The Gate of Horn, the third book by L. S. Asekoff is his first book in quite a while (his first two were published in 1994, and 1997), so I did not know much about this poet. But what a fascinating and bewildering read! These poems are jam-packed with original and wide-ranging language and ideas. Just take the poem "Farrago: an Aria." You can hear it read in its entirety on Penn Sound, where Asekoff mentions by way of introduction that the poem began as an opera for four voices, and eventually became a monologue for one voice, a diva, who either lives in Fargo, ND, or at the Dakota in NY. Here is a brief excerpt:
. . .
Herr Doktor Doppler,
whether you blew my mind or read my mind,
as the wave collapsed back upon itself
I knew I was a victim of these beautiful misreadings —
"rain on silver stilts," "Adam's myth," "the mishearing of sheep in Australia,"
the true cauchemar on the aubergine couch.
Psychoanalysis, the Baron hissed,
the shameful spectacle of a child abusing its parents!
Yet who does not want reparations for his childhood?
O, shadow of melancholy in the garden,
as the illusory arrow speeds backward toward its naked singularity,
Mira, the Wonder Star, signals from the tail of the Whale!
. . .
The Little Office of the Immaculate Conception is also Martha Silano's third book and, like Asekoff, she has a brilliant mind, and a pretty incredible gift for language and imagery. These poems blend cosmology, nature, motherhood, marriage, and cooking, all into a rich soup. Or is it a gravy? Read this book, and you will understand what I mean (what Silano means) about the gravy:
" . . . glutinous gravy an iridescent and variably pulsing gravy
the gravy of implosion a dying-that-births-duodenums gravy
gravy of doulas of dictionaries and of gold
the hand stirs the liquid steams
and we heap the groaning platter with glistening
the celestial chef looking on as we lift our plates
lick them like the cat come back from a heavenly spin
because there is oxygen in our blood
because there is calcium in our bones
because all of us are cooked
in the gleaming Viking range
of the stars"
(from "It's All Gravy" pg 89-90)
The Captain Asks for a Show of Hands is Nick Flynn's third book of poems (hmmm, all third books so far?). The cover is an arresting image of a man standing on a beach, covered with crows (counting crows?). The poems blend images from the poet's personal life, the literary cannon and pop music, with recent world news, particularly the war in Iraq and the torturing of political prisoners at Abu Ghraib. They are fairly spare, with lots of white space, and some occasional great lines, such as "We created a wasteland . . ./& called it peace." But the overall effect is a little thin. For instance, the long poem "Seven Testimonies (redacted)" uses erasure for its technique, but the result is much less interesting than the original testimonies (printed in the back of the book for easy comparison) they are taken from. I wasn't sure if perhaps the poem ends up diminishing the prisoners' lived experience, and becomes a kind of artful misappropriation? Hmmmm.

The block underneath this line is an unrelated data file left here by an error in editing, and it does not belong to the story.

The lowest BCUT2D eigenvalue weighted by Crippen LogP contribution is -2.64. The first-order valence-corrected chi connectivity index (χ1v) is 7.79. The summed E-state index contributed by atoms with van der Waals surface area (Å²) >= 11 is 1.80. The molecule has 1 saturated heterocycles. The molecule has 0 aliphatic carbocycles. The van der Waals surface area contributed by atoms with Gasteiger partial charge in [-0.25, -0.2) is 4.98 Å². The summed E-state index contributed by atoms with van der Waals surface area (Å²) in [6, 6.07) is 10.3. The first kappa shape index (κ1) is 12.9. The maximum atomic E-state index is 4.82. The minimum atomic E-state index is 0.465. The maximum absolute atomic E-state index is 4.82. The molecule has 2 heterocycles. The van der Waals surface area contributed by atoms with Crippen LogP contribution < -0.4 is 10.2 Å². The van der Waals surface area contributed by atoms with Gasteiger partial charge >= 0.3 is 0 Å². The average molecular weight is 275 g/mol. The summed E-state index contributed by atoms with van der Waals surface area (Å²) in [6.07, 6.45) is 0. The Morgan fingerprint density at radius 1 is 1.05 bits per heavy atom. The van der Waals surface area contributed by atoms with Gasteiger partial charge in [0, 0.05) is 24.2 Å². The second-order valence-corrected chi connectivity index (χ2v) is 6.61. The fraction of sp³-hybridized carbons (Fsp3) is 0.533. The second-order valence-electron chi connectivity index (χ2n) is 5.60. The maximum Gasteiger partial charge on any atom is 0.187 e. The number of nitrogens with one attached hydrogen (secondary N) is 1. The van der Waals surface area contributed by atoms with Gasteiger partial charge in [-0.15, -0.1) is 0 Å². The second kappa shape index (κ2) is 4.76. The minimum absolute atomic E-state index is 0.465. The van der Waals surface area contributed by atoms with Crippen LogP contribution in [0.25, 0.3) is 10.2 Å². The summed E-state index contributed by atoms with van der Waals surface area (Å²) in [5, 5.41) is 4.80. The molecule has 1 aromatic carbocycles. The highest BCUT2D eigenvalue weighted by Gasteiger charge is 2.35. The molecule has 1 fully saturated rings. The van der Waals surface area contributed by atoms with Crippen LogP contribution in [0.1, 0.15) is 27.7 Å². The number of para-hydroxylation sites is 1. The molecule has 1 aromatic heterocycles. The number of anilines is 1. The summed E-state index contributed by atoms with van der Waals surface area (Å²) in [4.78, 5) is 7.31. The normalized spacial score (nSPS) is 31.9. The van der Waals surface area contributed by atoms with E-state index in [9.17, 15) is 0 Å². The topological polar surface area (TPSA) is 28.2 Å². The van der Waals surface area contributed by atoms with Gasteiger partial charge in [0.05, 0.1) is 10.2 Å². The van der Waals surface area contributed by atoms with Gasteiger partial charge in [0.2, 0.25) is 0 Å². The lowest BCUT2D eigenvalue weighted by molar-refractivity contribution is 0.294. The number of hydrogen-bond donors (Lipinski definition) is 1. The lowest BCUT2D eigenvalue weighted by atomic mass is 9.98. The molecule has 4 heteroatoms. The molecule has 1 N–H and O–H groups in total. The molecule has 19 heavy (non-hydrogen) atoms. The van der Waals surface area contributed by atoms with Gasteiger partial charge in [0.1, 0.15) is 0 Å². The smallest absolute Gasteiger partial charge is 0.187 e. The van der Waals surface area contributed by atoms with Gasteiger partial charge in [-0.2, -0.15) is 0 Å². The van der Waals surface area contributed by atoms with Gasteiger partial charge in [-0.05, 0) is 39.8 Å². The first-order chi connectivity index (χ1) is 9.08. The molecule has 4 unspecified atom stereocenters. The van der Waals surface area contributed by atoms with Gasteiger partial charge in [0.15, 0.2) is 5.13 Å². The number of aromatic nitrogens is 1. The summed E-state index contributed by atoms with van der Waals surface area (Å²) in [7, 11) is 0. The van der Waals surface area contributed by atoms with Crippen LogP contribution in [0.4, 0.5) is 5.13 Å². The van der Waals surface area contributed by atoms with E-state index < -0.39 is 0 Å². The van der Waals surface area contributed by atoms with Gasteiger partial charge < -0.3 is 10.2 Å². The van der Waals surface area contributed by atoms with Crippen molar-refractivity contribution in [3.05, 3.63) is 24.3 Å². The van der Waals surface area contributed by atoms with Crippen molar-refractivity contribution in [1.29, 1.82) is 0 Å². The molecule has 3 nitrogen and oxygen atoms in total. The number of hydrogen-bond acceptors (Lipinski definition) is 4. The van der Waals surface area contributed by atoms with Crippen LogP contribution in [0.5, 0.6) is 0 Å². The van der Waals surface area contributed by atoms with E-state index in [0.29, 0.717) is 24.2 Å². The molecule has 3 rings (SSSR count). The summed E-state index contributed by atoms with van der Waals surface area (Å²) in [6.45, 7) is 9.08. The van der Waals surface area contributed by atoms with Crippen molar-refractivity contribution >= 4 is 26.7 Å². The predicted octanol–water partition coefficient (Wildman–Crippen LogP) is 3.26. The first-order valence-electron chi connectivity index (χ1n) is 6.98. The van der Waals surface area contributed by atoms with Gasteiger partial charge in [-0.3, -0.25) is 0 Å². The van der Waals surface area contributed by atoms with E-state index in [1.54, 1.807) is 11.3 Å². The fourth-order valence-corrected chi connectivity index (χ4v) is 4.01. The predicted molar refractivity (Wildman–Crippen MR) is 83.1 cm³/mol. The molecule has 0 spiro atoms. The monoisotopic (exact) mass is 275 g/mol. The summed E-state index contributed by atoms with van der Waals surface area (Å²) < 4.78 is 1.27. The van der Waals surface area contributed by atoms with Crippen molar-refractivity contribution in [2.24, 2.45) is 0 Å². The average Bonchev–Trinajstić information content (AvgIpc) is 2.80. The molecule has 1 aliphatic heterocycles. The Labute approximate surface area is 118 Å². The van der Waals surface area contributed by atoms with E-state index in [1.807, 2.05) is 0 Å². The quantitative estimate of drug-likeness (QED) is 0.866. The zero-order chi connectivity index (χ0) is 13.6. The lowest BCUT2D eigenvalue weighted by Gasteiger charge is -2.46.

The Book of Men, Dorrianne Laux. I have always been a fan of Dorriane Laux and her new book (with its erotic images of flowers coming out of a pair of men's underpants) is a delight. The poems are her usual long single-stanza narratives, with great imagery, arresting language, and her characteristic rough and tumble attitude. She has poems to rock stars (Cher, Mick Jagger, Bob Dylan, the Beatles), poems to past boyfriends, to a foster child-friend who shot himself in the foot, to Phil Levine, to Superman. One of the interesting things was a set of three of the poems that had a form where each line ended with the same word/sound. Here is one of them (which you can hear her read over at Cortland Review):
The first of us must have looked up at the night agog,
so many stars, so much light falling down, the bugs
back then big as fists, so many rivers and ponds clogged
with fish we skewered them on sticks, made a fire, bred dogs
from wolves to keep us warm, safe, pines wrapped in fog
or morning mist, the sheep braying beside us, groggy,
their bellies filled with wet grass, the feral pigs become hogs
in a pen, cloven hooves slathered in mud. We built jagged
fences to keep what we didn't want out, what we did, in, logs
were dragged through a field by horses, a house rose, mugs
placed on a shelf, a table set with plates. Then the nagging
began: Who left the feedbag in the rain? Who forgot to plug
the hole with a rag? The children grew, little quagmires
we sank into. We fed them, scrubbed them, raised them, rang
a bell for supper, school, for the one who died, the soggy
earth taking her back, the others running unaware, tagging
each other in the dusk, calling out numbers. But still the vague
unrest in the dark looking up at the moon, the old dog wagging
his flea laden tail, barking for no reason they could tell, zagging
off like an uncle drunk on busthead whiskey, back into the trees.
Present Vanishing, by Dick Allen. I picked this book up off the shelf at Elliott Bay and was intrigued by the long poem "American Buddhism," especially the opening section "Five Household Statues of Buddha." And I was not disappointed. This is a wonderful mature collection, with poems about home life, relationships, gardening, politics and society, the Vietnam War (I think the poet is a vet), aging and the passage of time, and the wonderful poem near the end of the collection, "So, What Did You Do With Your Life?" Read more about it at Sarabande's website.